Smart digital future home locked up

Posted on May 27, 2003 
Filed Under Anita, New Zealand Herald

2:00AM Tuesday May 27, 2003


If you think the term “smart home” has entered the technology vernacular along with the catchphrases smart card, smart phone, smart cars and smart school, think again.

New Zealand home automation company SmartHome Ltd claims it has had exclusive rights to use the term since 1999.

Business development manager Shane Walls-Harris said the company registered “smart home” with the Intellectual Property Office of New Zealand (Iponz) and had a monopoly on its use within the context of home automation systems.

In fact, SmartHome has also registered related terms: smart house, future home, digital house, intelligent house and other variants.

In a letter to publishers and editors, Walls-Harris said the company rejected claims that the names were generic, and it would have no trouble defending its position if challenged.

“New Zealand law stipulates that with full comprehensive registration, we own the monopoly trading and marketing rights to these names and as a result, any mention of other products or services that are not ours on offer here could be seen as misleading, or ‘passing off’, and are infringing on our trademark rights,” he said.

SmartHome has about 50 “serious” competitors and is negotiating a settlement with one of them for trademark infringement.

“We have had several businesses comply with our requests, and a few are making the preparations for change now.

“Among them are Smart Home Automation of Auckland, DW Dentice Electrical of Wellington, HomeCom in Wellington and Itronics of Auckland,” said Walls-Harris, adding that a “significant” sum was spent to register the trademarks.

Walls-Harris said he had also sent letters to New Zealand publications including the Herald and NetGuide. But some publishers and editors, including PC World and >>FFWD publisher IDG Communications, said they had not seen the letter.

NetGuide editor Nigel Horrocks said he would seek legal advice but he was under the impression that “smart home” was generic term.

Herald editor Tim Murphy said if the terms were registered, and the company concerned complained about their use, the Herald would avoid them and use a truly generic term.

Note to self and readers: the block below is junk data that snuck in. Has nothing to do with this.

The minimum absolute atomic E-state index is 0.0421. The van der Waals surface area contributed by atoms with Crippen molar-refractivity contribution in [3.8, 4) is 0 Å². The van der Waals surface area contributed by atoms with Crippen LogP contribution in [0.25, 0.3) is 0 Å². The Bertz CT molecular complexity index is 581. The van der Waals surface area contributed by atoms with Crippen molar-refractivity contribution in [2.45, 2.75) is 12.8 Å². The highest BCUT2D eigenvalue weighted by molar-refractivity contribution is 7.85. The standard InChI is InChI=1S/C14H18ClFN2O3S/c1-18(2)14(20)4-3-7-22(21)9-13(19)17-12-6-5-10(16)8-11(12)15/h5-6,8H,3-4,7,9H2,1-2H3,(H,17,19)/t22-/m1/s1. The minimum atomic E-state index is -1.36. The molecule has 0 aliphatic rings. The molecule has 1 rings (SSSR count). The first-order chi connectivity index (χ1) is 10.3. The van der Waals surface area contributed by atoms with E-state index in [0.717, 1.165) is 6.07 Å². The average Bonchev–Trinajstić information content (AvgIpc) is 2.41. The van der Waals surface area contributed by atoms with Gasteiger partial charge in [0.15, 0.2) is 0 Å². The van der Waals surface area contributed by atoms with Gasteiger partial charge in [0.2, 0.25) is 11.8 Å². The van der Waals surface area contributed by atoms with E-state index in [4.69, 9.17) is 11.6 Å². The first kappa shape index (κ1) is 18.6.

“Sweeping registrations like this are problematic because they prevent the media using some expressions commonly used by our readers,” he said.

“All this one means is that the Herald will have to use a more wordy descriptor for homes that are intelligently designed or constructed.”

Alison MacKenzie, an associate at trademark solicitors Baldwin Shelston Waters, said that when the SmartHome applications were filed, Iponz considered that they distinguished the home automation goods and services of the applicant.

“They were published in the Iponz journal and third parties then had the opportunity to argue against registration. As there was no opposition, the trademarks were registered and can therefore now be enforced to prevent other people using them.”

MacKenzie said competitors could question the registration if they considered these terms as public domain.

“They can allege the marks were directly descriptive when applied for and should never have been registered. Alternatively, they can allege that the marks have since become generic.”

She cited Microsoft’s action against where it alleged infringement of its Windows trademark. Lindows counterclaimed that Windows had become generic and now Microsoft faces a fight to keep its trademark.

John Hackett, a partner at trademark solicitors AJ Park, suggested that legislation due in August could allow for cancellation where a registered trademark had become generic through public use.

“If it can be shown that the mark has become generic through acts or inactivity on the part of the owner of the trademark registration, then it is likely it will be cancelled,” he said.

“For this reason, owners of trademarks that may be vulnerable due to public generic use are writing to publishers and people using the mark generically, pointing out their rights.”

Common English words that started life as registered trademarks include transistor, gramophone, trampoline and escalator.

Last year, Sony lost the exclusive use of its Walkman trademark in Austria after the Supreme Court ruled it “too generic”.

Published in the New Zealand Herald, May 27, 2003.


Comments are closed.